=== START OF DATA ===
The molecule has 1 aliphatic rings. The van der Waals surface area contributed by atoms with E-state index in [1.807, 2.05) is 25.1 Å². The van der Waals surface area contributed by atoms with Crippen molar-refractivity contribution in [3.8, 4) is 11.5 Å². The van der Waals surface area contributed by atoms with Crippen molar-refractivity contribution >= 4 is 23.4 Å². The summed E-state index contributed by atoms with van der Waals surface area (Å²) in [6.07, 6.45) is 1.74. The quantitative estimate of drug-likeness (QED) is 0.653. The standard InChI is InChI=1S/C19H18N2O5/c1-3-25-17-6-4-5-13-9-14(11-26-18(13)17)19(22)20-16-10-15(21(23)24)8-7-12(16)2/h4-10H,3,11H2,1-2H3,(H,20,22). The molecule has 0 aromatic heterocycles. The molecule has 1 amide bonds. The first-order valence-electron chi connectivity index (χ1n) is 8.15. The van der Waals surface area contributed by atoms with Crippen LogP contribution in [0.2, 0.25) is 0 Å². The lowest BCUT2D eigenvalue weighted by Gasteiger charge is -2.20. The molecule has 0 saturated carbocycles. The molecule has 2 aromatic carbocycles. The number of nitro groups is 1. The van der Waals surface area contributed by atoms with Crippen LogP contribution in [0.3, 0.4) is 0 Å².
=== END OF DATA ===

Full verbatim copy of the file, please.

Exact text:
The molecule has 1 aliphatic rings. The van der Waals surface area contributed by atoms with E-state index in [1.807, 2.05) is 25.1 Å². The van der Waals surface area contributed by atoms with Crippen molar-refractivity contribution in [3.8, 4) is 11.5 Å². The van der Waals surface area contributed by atoms with Crippen molar-refractivity contribution >= 4 is 23.4 Å². The summed E-state index contributed by atoms with van der Waals surface area (Å²) in [6.07, 6.45) is 1.74. The quantitative estimate of drug-likeness (QED) is 0.653. The standard InChI is InChI=1S/C19H18N2O5/c1-3-25-17-6-4-5-13-9-14(11-26-18(13)17)19(22)20-16-10-15(21(23)24)8-7-12(16)2/h4-10H,3,11H2,1-2H3,(H,20,22). The molecule has 0 aromatic heterocycles. The molecule has 1 amide bonds. The first-order valence-electron chi connectivity index (χ1n) is 8.15. The van der Waals surface area contributed by atoms with Crippen LogP contribution in [0.2, 0.25) is 0 Å². The lowest BCUT2D eigenvalue weighted by Gasteiger charge is -2.20. The molecule has 0 saturated carbocycles. The molecule has 2 aromatic carbocycles. The number of nitro groups is 1. The van der Waals surface area contributed by atoms with Crippen LogP contribution in [0.3, 0.4) is 0 Å².